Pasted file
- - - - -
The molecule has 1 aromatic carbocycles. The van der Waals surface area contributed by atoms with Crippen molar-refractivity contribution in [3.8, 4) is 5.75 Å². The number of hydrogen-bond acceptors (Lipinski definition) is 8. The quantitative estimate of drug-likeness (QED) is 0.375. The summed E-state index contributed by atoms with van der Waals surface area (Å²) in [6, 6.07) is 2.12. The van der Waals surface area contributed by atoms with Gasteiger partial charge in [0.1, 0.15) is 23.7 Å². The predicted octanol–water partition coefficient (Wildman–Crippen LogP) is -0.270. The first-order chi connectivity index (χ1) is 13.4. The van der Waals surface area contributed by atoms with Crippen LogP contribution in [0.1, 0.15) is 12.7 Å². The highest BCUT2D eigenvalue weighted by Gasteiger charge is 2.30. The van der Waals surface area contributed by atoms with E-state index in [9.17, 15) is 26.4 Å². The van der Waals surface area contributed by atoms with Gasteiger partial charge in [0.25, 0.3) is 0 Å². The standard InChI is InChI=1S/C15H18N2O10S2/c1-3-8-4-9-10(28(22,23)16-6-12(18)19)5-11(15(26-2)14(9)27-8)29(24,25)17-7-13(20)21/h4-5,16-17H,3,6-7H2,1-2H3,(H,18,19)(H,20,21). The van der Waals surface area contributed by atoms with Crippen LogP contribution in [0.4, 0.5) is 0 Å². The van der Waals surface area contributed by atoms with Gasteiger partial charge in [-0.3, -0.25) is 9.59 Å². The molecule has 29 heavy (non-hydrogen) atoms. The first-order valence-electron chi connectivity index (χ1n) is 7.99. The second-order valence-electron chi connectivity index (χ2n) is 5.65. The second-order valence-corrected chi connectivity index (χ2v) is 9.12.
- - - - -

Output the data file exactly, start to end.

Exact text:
The molecule has 1 aromatic carbocycles. The van der Waals surface area contributed by atoms with Crippen molar-refractivity contribution in [3.8, 4) is 5.75 Å². The number of hydrogen-bond acceptors (Lipinski definition) is 8. The quantitative estimate of drug-likeness (QED) is 0.375. The summed E-state index contributed by atoms with van der Waals surface area (Å²) in [6, 6.07) is 2.12. The van der Waals surface area contributed by atoms with Gasteiger partial charge in [0.1, 0.15) is 23.7 Å². The predicted octanol–water partition coefficient (Wildman–Crippen LogP) is -0.270. The first-order chi connectivity index (χ1) is 13.4. The van der Waals surface area contributed by atoms with Crippen LogP contribution in [0.1, 0.15) is 12.7 Å². The highest BCUT2D eigenvalue weighted by Gasteiger charge is 2.30. The van der Waals surface area contributed by atoms with E-state index in [9.17, 15) is 26.4 Å². The van der Waals surface area contributed by atoms with Gasteiger partial charge in [0.25, 0.3) is 0 Å². The standard InChI is InChI=1S/C15H18N2O10S2/c1-3-8-4-9-10(28(22,23)16-6-12(18)19)5-11(15(26-2)14(9)27-8)29(24,25)17-7-13(20)21/h4-5,16-17H,3,6-7H2,1-2H3,(H,18,19)(H,20,21). The van der Waals surface area contributed by atoms with Crippen LogP contribution in [0.4, 0.5) is 0 Å². The van der Waals surface area contributed by atoms with Gasteiger partial charge in [-0.3, -0.25) is 9.59 Å². The molecule has 29 heavy (non-hydrogen) atoms. The first-order valence-electron chi connectivity index (χ1n) is 7.99. The second-order valence-electron chi connectivity index (χ2n) is 5.65. The second-order valence-corrected chi connectivity index (χ2v) is 9.12.